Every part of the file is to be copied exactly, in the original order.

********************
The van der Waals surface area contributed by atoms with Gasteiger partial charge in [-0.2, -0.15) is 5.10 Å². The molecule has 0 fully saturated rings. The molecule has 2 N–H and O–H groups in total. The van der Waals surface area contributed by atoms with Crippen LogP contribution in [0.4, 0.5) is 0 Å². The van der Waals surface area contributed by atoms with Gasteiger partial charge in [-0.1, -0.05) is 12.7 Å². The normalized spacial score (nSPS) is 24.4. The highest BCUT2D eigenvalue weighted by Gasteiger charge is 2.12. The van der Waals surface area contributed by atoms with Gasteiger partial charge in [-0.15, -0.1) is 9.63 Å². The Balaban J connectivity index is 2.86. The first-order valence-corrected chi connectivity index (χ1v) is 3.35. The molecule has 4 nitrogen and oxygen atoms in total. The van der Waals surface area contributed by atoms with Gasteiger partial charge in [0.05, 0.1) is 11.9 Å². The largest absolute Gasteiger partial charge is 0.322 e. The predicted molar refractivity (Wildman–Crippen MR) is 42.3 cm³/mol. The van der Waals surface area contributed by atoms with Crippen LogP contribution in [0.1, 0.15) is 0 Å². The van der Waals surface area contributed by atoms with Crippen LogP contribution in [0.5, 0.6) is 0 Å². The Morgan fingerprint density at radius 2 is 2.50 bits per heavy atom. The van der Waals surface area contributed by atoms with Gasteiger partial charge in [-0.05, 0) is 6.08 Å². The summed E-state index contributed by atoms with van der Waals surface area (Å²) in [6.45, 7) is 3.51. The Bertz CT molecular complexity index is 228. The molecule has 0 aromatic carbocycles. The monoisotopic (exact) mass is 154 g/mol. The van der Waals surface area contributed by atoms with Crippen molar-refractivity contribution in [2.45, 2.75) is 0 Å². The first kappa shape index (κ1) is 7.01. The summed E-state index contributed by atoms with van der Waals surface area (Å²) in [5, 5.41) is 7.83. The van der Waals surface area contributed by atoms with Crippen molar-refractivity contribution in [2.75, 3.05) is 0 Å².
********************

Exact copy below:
The van der Waals surface area contributed by atoms with Gasteiger partial charge in [-0.2, -0.15) is 5.10 Å². The molecule has 0 fully saturated rings. The molecule has 2 N–H and O–H groups in total. The van der Waals surface area contributed by atoms with Crippen LogP contribution in [0.4, 0.5) is 0 Å². The van der Waals surface area contributed by atoms with Gasteiger partial charge in [-0.1, -0.05) is 12.7 Å². The normalized spacial score (nSPS) is 24.4. The highest BCUT2D eigenvalue weighted by Gasteiger charge is 2.12. The van der Waals surface area contributed by atoms with Gasteiger partial charge in [-0.15, -0.1) is 9.63 Å². The Balaban J connectivity index is 2.86. The first-order valence-corrected chi connectivity index (χ1v) is 3.35. The molecule has 4 nitrogen and oxygen atoms in total. The van der Waals surface area contributed by atoms with Gasteiger partial charge in [0.05, 0.1) is 11.9 Å². The largest absolute Gasteiger partial charge is 0.322 e. The predicted molar refractivity (Wildman–Crippen MR) is 42.3 cm³/mol. The van der Waals surface area contributed by atoms with Crippen LogP contribution in [0.1, 0.15) is 0 Å². The van der Waals surface area contributed by atoms with Crippen LogP contribution in [0.5, 0.6) is 0 Å². The Morgan fingerprint density at radius 2 is 2.50 bits per heavy atom. The van der Waals surface area contributed by atoms with Gasteiger partial charge in [-0.05, 0) is 6.08 Å². The summed E-state index contributed by atoms with van der Waals surface area (Å²) in [6.45, 7) is 3.51. The Bertz CT molecular complexity index is 228. The molecule has 0 aromatic carbocycles. The monoisotopic (exact) mass is 154 g/mol. The van der Waals surface area contributed by atoms with Crippen molar-refractivity contribution in [2.45, 2.75) is 0 Å². The first kappa shape index (κ1) is 7.01. The summed E-state index contributed by atoms with van der Waals surface area (Å²) in [5, 5.41) is 7.83. The van der Waals surface area contributed by atoms with Crippen molar-refractivity contribution in [2.75, 3.05) is 0 Å².